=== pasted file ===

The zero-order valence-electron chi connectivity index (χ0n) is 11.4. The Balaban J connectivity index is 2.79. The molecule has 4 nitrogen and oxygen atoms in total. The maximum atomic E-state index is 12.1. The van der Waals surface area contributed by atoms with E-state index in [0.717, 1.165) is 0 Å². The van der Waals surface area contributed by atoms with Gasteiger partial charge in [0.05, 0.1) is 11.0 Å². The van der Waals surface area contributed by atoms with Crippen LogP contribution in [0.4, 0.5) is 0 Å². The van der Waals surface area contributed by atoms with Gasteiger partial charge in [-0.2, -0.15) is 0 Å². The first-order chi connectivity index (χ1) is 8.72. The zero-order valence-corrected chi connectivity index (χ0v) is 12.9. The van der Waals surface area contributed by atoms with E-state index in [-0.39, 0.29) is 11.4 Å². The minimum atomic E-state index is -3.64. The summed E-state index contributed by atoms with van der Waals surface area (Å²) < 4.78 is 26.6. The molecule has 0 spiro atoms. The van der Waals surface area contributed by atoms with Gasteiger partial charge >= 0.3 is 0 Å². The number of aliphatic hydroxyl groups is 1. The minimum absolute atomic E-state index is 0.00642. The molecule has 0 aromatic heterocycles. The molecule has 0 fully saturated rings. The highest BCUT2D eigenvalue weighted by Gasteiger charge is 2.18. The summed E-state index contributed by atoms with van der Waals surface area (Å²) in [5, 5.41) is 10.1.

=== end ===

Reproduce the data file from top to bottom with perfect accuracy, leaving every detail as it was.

The zero-order valence-electron chi connectivity index (χ0n) is 11.4. The Balaban J connectivity index is 2.79. The molecule has 4 nitrogen and oxygen atoms in total. The maximum atomic E-state index is 12.1. The van der Waals surface area contributed by atoms with E-state index in [0.717, 1.165) is 0 Å². The van der Waals surface area contributed by atoms with Gasteiger partial charge in [0.05, 0.1) is 11.0 Å². The van der Waals surface area contributed by atoms with Crippen LogP contribution in [0.4, 0.5) is 0 Å². The van der Waals surface area contributed by atoms with Gasteiger partial charge in [-0.2, -0.15) is 0 Å². The first-order chi connectivity index (χ1) is 8.72. The zero-order valence-corrected chi connectivity index (χ0v) is 12.9. The van der Waals surface area contributed by atoms with E-state index in [-0.39, 0.29) is 11.4 Å². The minimum atomic E-state index is -3.64. The summed E-state index contributed by atoms with van der Waals surface area (Å²) < 4.78 is 26.6. The molecule has 0 spiro atoms. The van der Waals surface area contributed by atoms with Gasteiger partial charge >= 0.3 is 0 Å². The number of aliphatic hydroxyl groups is 1. The minimum absolute atomic E-state index is 0.00642. The molecule has 0 aromatic heterocycles. The molecule has 0 fully saturated rings. The highest BCUT2D eigenvalue weighted by Gasteiger charge is 2.18. The summed E-state index contributed by atoms with van der Waals surface area (Å²) in [5, 5.41) is 10.1.